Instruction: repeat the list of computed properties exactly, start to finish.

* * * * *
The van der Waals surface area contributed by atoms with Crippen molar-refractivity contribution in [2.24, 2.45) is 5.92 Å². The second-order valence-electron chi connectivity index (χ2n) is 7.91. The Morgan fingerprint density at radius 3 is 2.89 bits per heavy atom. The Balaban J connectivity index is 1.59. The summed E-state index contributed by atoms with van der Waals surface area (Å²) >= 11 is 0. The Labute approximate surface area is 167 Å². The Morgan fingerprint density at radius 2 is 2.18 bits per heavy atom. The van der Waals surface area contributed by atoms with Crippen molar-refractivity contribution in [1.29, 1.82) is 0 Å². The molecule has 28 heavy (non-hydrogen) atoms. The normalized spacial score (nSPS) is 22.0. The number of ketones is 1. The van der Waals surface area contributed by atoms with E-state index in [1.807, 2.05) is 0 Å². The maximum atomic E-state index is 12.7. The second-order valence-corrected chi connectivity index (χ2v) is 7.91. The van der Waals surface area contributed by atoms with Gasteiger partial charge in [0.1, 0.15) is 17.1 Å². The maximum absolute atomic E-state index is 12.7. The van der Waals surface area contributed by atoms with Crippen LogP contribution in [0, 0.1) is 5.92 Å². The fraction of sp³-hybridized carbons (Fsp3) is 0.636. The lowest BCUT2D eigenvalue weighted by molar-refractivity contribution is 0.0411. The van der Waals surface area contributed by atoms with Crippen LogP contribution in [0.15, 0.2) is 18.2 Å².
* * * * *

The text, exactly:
The van der Waals surface area contributed by atoms with Crippen molar-refractivity contribution in [2.24, 2.45) is 5.92 Å². The second-order valence-electron chi connectivity index (χ2n) is 7.91. The Morgan fingerprint density at radius 3 is 2.89 bits per heavy atom. The Balaban J connectivity index is 1.59. The summed E-state index contributed by atoms with van der Waals surface area (Å²) >= 11 is 0. The Labute approximate surface area is 167 Å². The Morgan fingerprint density at radius 2 is 2.18 bits per heavy atom. The van der Waals surface area contributed by atoms with Crippen molar-refractivity contribution in [1.29, 1.82) is 0 Å². The molecule has 28 heavy (non-hydrogen) atoms. The normalized spacial score (nSPS) is 22.0. The number of ketones is 1. The van der Waals surface area contributed by atoms with E-state index in [1.807, 2.05) is 0 Å². The maximum atomic E-state index is 12.7. The second-order valence-corrected chi connectivity index (χ2v) is 7.91. The van der Waals surface area contributed by atoms with Gasteiger partial charge in [0.1, 0.15) is 17.1 Å². The maximum absolute atomic E-state index is 12.7. The van der Waals surface area contributed by atoms with Crippen LogP contribution in [0, 0.1) is 5.92 Å². The fraction of sp³-hybridized carbons (Fsp3) is 0.636. The lowest BCUT2D eigenvalue weighted by molar-refractivity contribution is 0.0411. The van der Waals surface area contributed by atoms with Crippen LogP contribution in [0.15, 0.2) is 18.2 Å².